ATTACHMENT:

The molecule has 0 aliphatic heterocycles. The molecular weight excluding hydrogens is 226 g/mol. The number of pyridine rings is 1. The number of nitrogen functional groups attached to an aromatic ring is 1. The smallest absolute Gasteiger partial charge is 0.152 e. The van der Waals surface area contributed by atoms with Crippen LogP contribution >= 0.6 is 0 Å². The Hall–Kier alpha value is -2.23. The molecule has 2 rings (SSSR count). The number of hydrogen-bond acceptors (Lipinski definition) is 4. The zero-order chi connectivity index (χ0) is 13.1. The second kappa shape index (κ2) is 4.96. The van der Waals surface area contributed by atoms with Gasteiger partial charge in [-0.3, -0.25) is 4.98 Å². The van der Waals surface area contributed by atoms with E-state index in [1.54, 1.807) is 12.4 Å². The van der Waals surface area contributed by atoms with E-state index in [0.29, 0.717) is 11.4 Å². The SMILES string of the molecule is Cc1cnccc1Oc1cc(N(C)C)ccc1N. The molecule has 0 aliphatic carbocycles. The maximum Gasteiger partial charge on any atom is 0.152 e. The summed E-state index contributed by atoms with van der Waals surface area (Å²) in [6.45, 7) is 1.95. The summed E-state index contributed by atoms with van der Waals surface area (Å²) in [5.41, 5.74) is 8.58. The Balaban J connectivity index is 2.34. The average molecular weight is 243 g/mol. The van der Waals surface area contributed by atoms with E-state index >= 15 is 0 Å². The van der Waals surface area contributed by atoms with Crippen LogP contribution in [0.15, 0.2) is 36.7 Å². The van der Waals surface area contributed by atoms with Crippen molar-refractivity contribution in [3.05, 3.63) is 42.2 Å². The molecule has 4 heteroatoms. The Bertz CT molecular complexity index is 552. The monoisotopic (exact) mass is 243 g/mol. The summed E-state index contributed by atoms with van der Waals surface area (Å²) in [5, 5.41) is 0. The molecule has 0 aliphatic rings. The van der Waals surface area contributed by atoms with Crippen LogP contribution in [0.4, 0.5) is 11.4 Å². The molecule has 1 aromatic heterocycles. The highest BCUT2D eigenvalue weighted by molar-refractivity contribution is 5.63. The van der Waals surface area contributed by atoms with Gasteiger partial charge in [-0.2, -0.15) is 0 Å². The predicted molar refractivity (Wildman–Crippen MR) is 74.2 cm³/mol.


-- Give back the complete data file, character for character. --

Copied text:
The molecule has 0 aliphatic heterocycles. The molecular weight excluding hydrogens is 226 g/mol. The number of pyridine rings is 1. The number of nitrogen functional groups attached to an aromatic ring is 1. The smallest absolute Gasteiger partial charge is 0.152 e. The van der Waals surface area contributed by atoms with Crippen LogP contribution >= 0.6 is 0 Å². The Hall–Kier alpha value is -2.23. The molecule has 2 rings (SSSR count). The number of hydrogen-bond acceptors (Lipinski definition) is 4. The zero-order chi connectivity index (χ0) is 13.1. The second kappa shape index (κ2) is 4.96. The van der Waals surface area contributed by atoms with Gasteiger partial charge in [-0.3, -0.25) is 4.98 Å². The van der Waals surface area contributed by atoms with E-state index in [1.54, 1.807) is 12.4 Å². The van der Waals surface area contributed by atoms with E-state index in [0.29, 0.717) is 11.4 Å². The SMILES string of the molecule is Cc1cnccc1Oc1cc(N(C)C)ccc1N. The molecule has 0 aliphatic carbocycles. The maximum Gasteiger partial charge on any atom is 0.152 e. The summed E-state index contributed by atoms with van der Waals surface area (Å²) in [6.45, 7) is 1.95. The summed E-state index contributed by atoms with van der Waals surface area (Å²) in [5.41, 5.74) is 8.58. The Balaban J connectivity index is 2.34. The average molecular weight is 243 g/mol. The van der Waals surface area contributed by atoms with E-state index >= 15 is 0 Å². The van der Waals surface area contributed by atoms with Crippen LogP contribution in [0.15, 0.2) is 36.7 Å². The van der Waals surface area contributed by atoms with Crippen molar-refractivity contribution in [3.05, 3.63) is 42.2 Å². The molecule has 4 heteroatoms. The Bertz CT molecular complexity index is 552. The monoisotopic (exact) mass is 243 g/mol. The summed E-state index contributed by atoms with van der Waals surface area (Å²) in [5, 5.41) is 0. The molecule has 0 aliphatic rings. The van der Waals surface area contributed by atoms with Crippen LogP contribution in [0.4, 0.5) is 11.4 Å². The molecule has 1 aromatic heterocycles. The highest BCUT2D eigenvalue weighted by molar-refractivity contribution is 5.63. The van der Waals surface area contributed by atoms with Gasteiger partial charge in [-0.2, -0.15) is 0 Å². The predicted molar refractivity (Wildman–Crippen MR) is 74.2 cm³/mol.